Staying Strict

If strictness is the key to high morale and rapid growth, then (9) Religious movements will continue to grow only to the extent that they maintain sufficient tension with their environment - remain sufficiently strict.

Speaking precisely to this proposition, the leader of a rapidly growing evangelical Protestant group noted that it was not only necessary to keep the front door of the church open, but that it was necessary to keep the back door open, too. That is, growth not only depends upon bringing people in, but in letting go of those who don't fit in. The alternative is to modify the movement in an effort to satisfy those who are discontented, which invariably means to reduce strictness. People whose retention depends on reduced costs are 'latent free riders', and to see the full implications of accommodating them, simply reverse the discussion of strictness developed earlier in this essay.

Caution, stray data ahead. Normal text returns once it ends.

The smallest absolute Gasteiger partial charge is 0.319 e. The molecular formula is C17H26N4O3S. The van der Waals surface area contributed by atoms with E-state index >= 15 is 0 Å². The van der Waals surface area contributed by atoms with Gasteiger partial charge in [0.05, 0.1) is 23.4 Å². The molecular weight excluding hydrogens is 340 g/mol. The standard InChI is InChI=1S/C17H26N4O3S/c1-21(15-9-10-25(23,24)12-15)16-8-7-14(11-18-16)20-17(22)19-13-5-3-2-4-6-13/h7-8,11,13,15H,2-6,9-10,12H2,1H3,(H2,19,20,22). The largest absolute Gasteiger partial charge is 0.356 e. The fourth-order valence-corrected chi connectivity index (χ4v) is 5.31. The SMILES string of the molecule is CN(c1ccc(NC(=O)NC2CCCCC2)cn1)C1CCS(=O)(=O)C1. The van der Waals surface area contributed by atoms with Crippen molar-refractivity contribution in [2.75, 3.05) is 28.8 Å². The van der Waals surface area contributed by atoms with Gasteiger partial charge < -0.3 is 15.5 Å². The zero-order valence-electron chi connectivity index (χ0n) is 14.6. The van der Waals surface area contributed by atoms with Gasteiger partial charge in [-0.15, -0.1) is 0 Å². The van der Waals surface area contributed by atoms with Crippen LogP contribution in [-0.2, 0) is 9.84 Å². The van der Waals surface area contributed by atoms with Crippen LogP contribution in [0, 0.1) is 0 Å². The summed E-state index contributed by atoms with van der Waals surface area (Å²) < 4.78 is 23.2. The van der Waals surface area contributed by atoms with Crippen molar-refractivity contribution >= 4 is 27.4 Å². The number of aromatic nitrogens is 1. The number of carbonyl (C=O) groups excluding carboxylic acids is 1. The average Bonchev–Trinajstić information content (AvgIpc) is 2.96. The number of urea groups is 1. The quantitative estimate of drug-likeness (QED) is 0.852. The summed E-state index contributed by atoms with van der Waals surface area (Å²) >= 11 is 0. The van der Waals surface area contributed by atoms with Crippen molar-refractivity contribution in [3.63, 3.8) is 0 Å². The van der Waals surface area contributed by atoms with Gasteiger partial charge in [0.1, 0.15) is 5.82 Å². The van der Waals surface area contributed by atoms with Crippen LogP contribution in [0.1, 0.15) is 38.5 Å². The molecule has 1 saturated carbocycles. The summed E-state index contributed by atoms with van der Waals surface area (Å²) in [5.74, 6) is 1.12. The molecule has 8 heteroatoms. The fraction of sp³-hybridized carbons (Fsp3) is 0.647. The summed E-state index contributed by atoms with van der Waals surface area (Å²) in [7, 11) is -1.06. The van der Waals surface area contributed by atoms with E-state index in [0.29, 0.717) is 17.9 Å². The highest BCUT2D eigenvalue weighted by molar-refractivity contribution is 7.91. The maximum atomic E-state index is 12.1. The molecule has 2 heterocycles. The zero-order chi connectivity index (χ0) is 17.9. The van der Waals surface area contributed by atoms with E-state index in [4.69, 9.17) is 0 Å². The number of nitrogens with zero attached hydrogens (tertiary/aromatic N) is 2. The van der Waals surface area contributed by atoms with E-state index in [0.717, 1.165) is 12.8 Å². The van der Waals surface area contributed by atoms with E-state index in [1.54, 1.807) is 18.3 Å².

This is not to say that successful religious movements never compromise with the world. However, these compromises must not cause too great a reduction in the degree of tension between the movement and the surrounding society. One factor that helps successful movements is a rather high rate of defection, not only by subsequent generations, but by new converts as well. A second factor is simply rapid growth, because even were there no defectors, the majority of members of a relatively rapidly growing religious group will, at any given moment, be recent converts. For example, in an ordinary year the Mormons